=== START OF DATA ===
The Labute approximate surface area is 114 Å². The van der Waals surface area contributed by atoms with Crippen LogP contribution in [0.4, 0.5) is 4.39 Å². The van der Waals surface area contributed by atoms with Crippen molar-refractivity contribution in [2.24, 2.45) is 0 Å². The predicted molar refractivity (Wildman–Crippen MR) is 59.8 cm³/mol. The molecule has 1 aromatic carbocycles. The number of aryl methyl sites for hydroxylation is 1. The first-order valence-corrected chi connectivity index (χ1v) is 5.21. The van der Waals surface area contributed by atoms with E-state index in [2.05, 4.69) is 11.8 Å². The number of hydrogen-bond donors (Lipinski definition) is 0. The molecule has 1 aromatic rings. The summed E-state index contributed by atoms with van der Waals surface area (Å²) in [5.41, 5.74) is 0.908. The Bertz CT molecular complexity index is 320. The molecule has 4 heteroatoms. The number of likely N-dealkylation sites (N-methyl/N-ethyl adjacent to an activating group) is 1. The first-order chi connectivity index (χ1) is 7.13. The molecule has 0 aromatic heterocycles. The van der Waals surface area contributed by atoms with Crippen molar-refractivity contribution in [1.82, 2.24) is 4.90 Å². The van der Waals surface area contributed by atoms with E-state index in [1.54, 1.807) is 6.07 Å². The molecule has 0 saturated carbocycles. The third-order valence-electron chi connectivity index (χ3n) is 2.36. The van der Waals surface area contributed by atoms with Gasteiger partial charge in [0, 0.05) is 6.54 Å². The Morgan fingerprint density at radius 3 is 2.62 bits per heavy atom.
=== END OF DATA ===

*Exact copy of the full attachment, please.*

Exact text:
The Labute approximate surface area is 114 Å². The van der Waals surface area contributed by atoms with Crippen LogP contribution in [0.4, 0.5) is 4.39 Å². The van der Waals surface area contributed by atoms with Crippen molar-refractivity contribution in [2.24, 2.45) is 0 Å². The predicted molar refractivity (Wildman–Crippen MR) is 59.8 cm³/mol. The molecule has 1 aromatic carbocycles. The number of aryl methyl sites for hydroxylation is 1. The first-order valence-corrected chi connectivity index (χ1v) is 5.21. The van der Waals surface area contributed by atoms with E-state index in [2.05, 4.69) is 11.8 Å². The number of hydrogen-bond donors (Lipinski definition) is 0. The molecule has 1 aromatic rings. The summed E-state index contributed by atoms with van der Waals surface area (Å²) in [5.41, 5.74) is 0.908. The Bertz CT molecular complexity index is 320. The molecule has 4 heteroatoms. The number of likely N-dealkylation sites (N-methyl/N-ethyl adjacent to an activating group) is 1. The first-order chi connectivity index (χ1) is 7.13. The molecule has 0 aromatic heterocycles. The van der Waals surface area contributed by atoms with Crippen molar-refractivity contribution in [1.82, 2.24) is 4.90 Å². The van der Waals surface area contributed by atoms with E-state index in [1.54, 1.807) is 6.07 Å². The molecule has 0 saturated carbocycles. The third-order valence-electron chi connectivity index (χ3n) is 2.36. The van der Waals surface area contributed by atoms with Gasteiger partial charge in [0, 0.05) is 6.54 Å². The Morgan fingerprint density at radius 3 is 2.62 bits per heavy atom.